MMBLR is the solo project of Snowmine drummer Alex Breckmann. For MMBLR Breckmann filters his obviously well-tuned ear for pop hooks through blown-out, ambient-adjacent sound palate – constructed through subtle layering of guitars in various stages of processing, vintage synths, dismantled drum kits and household objects. “That Breeze” sounds perfectly cloistered in a self-contained room where this song lives in. The fullest expression of what a solo project is.


This solo project by Jeff VanNieulande pairs exploratory, clean guitar picking with a gentle, softly rising and falling synth line to create a revolving, ever-circling song cycle that never seems to perch in one place for too long. A perpetual motion machine set to lovingly rock you to sleep. It’s an easy motion to get lost in.


Through pairing field recordings of familiar – bus doors opening,a noise floor created by wind blowing around autumn leaves – with tension-filled guitar passages and doomy slides into lap-steel pensiveness, the Polish sound artist and guitarist forces us to reexamine our relationship to these sounds.  As the track descends into a maelstrom harsh tones and precise guitar freakouts the familiar bus sounds takes on a new meaning. Instead of promising traveling away from trouble, it’s a bullet train straight into its heart.


“Norra Udden” was recorded by these Swedish musicians while on the island of Adelso in the middle of Malaren lake. This pastoral setting translates nicely onto the recording. Two guitars, light percussive melodies, circling and intertwining themselves with the sound of water and the natural world rushing in. The simple repetitions and easy pacing in which this track ambles along at gives way to some darker instrumental flourishes but remains very much frozen in the amber of an eternal summer afternoon.


The latest single from the Italian shoegaze band is a rumbling from the forest-blanketed Adriatic coast. Deep percussive hits with cavernous reverb tether the track’s ethereal proclivities – high register keys mimicking the insect drone of a still afternoon and Constanza Delle Rose’s disembodied, maudlin vocals – to the earthy loam of this track’s bedrock, those shimmering, tremolo-rich guitars splitting the difference between Slowdive and Mogwai.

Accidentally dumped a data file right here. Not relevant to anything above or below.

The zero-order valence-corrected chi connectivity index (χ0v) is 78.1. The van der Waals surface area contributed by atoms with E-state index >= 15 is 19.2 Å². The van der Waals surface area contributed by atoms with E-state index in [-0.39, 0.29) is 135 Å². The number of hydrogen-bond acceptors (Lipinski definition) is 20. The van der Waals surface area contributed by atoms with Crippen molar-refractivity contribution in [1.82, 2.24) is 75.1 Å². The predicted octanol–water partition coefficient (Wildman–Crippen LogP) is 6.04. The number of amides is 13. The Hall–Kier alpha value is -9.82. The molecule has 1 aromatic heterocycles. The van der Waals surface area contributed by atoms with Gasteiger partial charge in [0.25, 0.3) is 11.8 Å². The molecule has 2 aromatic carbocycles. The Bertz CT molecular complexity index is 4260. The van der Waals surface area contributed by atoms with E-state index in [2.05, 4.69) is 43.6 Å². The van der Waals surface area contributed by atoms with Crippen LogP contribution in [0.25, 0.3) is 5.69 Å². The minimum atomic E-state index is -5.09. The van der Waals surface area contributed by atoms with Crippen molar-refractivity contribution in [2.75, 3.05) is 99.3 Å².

Recalling the unhinged tunefulness of Pity Sex with the lo-fi charm and shaggy dog affability of Sebadoh, Body Vox swing for the fences with a sense of urgency born out of being equal parts crushed by existence and a clawing need for reconciliation. Buried under sheets of fuzz and distortion, this galloping, snarling post-punk blazer strikes the match against the effigy of individuals we love not living up to their professed ideals.


The Cincinnati-based Lush-punk trio are known for layering nuance-heavy instrumentation and songwriting beneath torchbearing, uptempo rock anthems. “Eden”, their latest single from their upcoming full-length Let Me Know Your Moon, capitalizes on those tendencies to push the song into zones that feel perfectly lived in and articulated. Leggy has been crafting this blend of roaring guitar leads and woven in and out of knotty song compositions centered around Véronique Allaer and Kerstin Bladh’s intersecting guitar and bass lines, for some time. Lyrically, Allaer narrates the anxiety and ecstasy that come with starting new relationships. Worries of “dropping the payout” before last call and seeking validation through social media interactions find their completion in regenerative moments and the ambiguous promise of astrologically fated love.

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